introduce portable electric tools eventually. Still not
        good for PNR as Delta is, obviously, at risk, and, in
        fact, has been hurt because of Rigid.

        BTW Rigid,
        Emerson Electric, and HD are all partners in the venture
        for the Rigid tools sold exclusively in Depot. This
        exclusivity does not carry over to the traditional threading
        machines, etc. that Rigid continues to market in other

      • As an ex-Pentair employee who still holds stock,
        I have watched this board for some time with casual
        interest. The amount of misinformation and half-researched
        ideas are often amusing. Had this board ever generated
        any real volume, I might have been worried.
        introduction of the Ridgid line to Home Depot was no surprise
        to PC or Delta and steps were taken to insulate the
        Delta line against the move. Presently the Ridgid line
        is all stationary equipment and therefore has had no
        effect on PCs portable line of tools. No shelf space was
        taken from PC for the Ridgid line.
        The real loser in
        the move was B&D/DeWalt. B&D had just taken several
        years and spent millions on developing a stationary
        tool line designed to go into Home Depot stores. The
        Ridgid line eliminated 30 - 40% of B&Ds anticipated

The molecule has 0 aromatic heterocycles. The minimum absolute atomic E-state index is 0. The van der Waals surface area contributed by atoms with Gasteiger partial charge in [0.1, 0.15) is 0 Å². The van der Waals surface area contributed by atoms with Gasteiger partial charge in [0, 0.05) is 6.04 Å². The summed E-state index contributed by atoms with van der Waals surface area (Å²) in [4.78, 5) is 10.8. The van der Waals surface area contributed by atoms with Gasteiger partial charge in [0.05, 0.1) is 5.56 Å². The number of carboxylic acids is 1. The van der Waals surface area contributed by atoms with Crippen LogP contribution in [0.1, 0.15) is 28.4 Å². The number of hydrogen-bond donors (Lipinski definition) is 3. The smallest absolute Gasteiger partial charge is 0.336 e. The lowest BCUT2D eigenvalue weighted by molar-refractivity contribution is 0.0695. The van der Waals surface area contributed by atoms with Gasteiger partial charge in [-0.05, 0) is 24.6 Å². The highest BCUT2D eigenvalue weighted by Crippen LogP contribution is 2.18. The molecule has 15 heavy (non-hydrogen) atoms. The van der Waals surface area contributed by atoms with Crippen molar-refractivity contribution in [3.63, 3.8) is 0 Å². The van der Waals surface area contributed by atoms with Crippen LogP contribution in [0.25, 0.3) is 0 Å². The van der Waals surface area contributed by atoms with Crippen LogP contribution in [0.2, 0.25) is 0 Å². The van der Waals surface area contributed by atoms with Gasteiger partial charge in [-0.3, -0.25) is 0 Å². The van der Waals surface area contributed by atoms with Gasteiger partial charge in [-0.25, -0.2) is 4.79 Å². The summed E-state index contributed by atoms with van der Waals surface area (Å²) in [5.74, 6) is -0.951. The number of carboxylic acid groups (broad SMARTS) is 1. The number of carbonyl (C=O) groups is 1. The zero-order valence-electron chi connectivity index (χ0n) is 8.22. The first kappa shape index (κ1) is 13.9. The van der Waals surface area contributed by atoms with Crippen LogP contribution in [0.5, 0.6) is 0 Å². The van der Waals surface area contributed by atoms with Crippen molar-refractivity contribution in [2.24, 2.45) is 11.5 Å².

Not that there are not threats. Every portable tool
        manufacturer with product on the shelf at Home Depot is taking
        moves designed to insulate themselves against the
        expansion of the Ridgid line into portable tools. Home
        Depot has not yet taken this step.
        The recent talk
        of the horrors of off-shore product sourcing is also
        unfounded. The domestic manufacturing facilities of Delta
        and PC are going full blast with no plans to switch
        production overseas. The products sourced from Asia have
        been additions to the product lines. For example, PC
        in now the #1 supplier of pnuematic nailers in the
        US. This is a market PC was not even in 4 years ago
        and represents millions in incremental volume. The
        quality is not an issue. PC does not just purchase tools
        from offshore for private label. They design the tools
        in-house and then dictate the production process. The
        offshore partner is held to very high standards with PC
        employees present at the offshore facility at all times for
        monitoring. Delta began sourcing small, benchtop machines
        from offshore years ago to remain competitive in this
        market. Consider this, if Delta had invested millions in
        additional domestic production capacity to enter this
        market, what would the Ridgid move have meant to Delta?
        Expensive excess capacity and tremendous unrecouped fixed
        costs. Since Delta sources this product, what did the
        Ridgid move mean? Expected lower volume with a
        subsequent reduction in the variable cost of goods sold.
        Don't condemn moves for which you lack a complete
        Keep up the quick, incomplete observations and
        half-informed judgements. If you do, I'm sure your portfolio
        will reflect your knowledge.